cutandplante


Memes are beautiful
10/12/2012, 19:56
Filed under: Culture, Ephemera, Myself, Thought

A few days ago Boingboing.net spread the word about a beached dead whale raising a stench not far from Barbara Streisand’s Malibu property and the practical challenges of disposing of it.

The historical significance of this coincident wasn’t lost on those commenting on boingboing’s, nor the LATimes’ coverage. Two of the internet’s greatest memes had happened upon one another.

A 2004 StraightDope article is probably the most cited in response to the question, “What is a meme?” It explains,

The term “meme” (rhymes with “dream”) was coined by zoologist Richard Dawkins in his 1976 book about evolution, The Selfish Gene. […]

Dawkins proposes that the meme is to culture what the gene is to biology. A meme is a reproducible idea and as such is the basic unit of cultural transmission. In his words:

Examples of memes are tunes, ideas, catch-phrases, clothes fashions, ways of making pots or of building arches. Just as genes propagate themselves in the gene pool by leaping from body to body via sperm or eggs, so memes propagate themselves in the meme pool by leaping from brain to brain via a process which, in the broad sense, can be called imitation.

A meme isn’t just any fleeting impression or random thought. One defining characteristic of a meme is that it reproduces itself with a fair degree of fidelity. A joke is a meme; so is the alphabet. One can argue that language is the ultimate meme (or “memeplex,” as some call it). The sum of all memes is culture, transmitted from generation to generation, just as the genome is.

One of the great joys of the internet for me as a social scientist is observing the creation and proliferation of memes on the web.

The internet does to memes and culture what pressing fast forward used to do to music on a cassette tape (speaking of which). While memes have always existed, the proliferation of the internet and online culture have made the challenge of keeping tabs on them more difficult than ever before.

It used to be that, if you were born in a town in a valley between some mountains, and nobody came and went from your town, then you would have been introduced to only a handful memes over the course of your early life. New memes would have only appeared at the rate of their local creation.

Rare and ingrained as they were back then, memes were hard to miss.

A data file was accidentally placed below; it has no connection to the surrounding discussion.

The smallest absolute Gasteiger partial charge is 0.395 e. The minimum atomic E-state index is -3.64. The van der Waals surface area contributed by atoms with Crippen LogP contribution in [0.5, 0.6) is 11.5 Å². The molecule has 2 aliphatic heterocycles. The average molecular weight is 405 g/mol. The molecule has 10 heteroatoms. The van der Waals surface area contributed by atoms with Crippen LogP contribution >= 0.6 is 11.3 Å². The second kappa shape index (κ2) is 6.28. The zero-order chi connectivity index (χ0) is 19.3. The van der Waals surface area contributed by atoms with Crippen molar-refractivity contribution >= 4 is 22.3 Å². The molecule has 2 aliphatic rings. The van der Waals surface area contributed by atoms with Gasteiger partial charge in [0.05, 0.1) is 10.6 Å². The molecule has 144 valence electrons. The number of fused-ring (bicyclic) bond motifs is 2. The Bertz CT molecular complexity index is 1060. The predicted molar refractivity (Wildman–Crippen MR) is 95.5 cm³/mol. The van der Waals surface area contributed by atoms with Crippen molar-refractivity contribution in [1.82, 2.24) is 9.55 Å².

Today, memes come and go on an hourly basis.

My favourite meme from yesterday—and by “yesterday” I don’t mean “yesterday” as in “the past,” but “yesterday,” as in “Monday, December 9th, 2012”—was the unhappy, but stylish, IKEA monkey. But while this meme received national news coverage from every major Canadian press, not all memes come and go to such fanfare.

Which is why, if you’re unfamiliar with any given meme, a handful of blogs and websites have begun to spring up to document them and fill you in. Arguably, these, along with wikipedia, are fast becoming the Museums of the Internet.

If you’re not familiar with Barbara Streisand’s Malibu property, then you clearly you don’t know your internet history as well as you should:

In 2002, photographer Kenneth Adelman took more than 12,000 photographs of the California coastline in an effort to document coastal erosion as part of the government-sanctioned California Coastal Records Project. One of the photographs taken showed an aerial view of Barbara Streisand’s Californian mansion.

According to the Californian Coast Line official website, the organization received its first cease-and-desist letter from Streisand’s attorney in February 2003, shortly after the launch of the site and the online gallery. A $50 million lawsuit was filed against the photographer and other suits were filed against the image hosting services Pictopia and Layer42 on May 20th, 2003. The filing of lawsuits was soon reported in the news media, which inadvertently led more than 420,000 people to the website, according to the California Coast Line website.

While you may have never heard of Streisand’s mansion before reading this, from now on, if you pay attention, you’ll likely notice reference to something called “the Streisand Effect” on a near weekly basis.

The internet meme based expression has infiltrated common parlance.

Which brings me to what was really my whole motivation for writing this post. To repeat—I mean highlight!—what is unquestionably my favourite meme of all time: “Oregon’s Exploding Whale.”

Or, how everyone that knows their internet history learned what not to do if you should ever find yourself faced with the particular problem of disposing of a dead beached whale.

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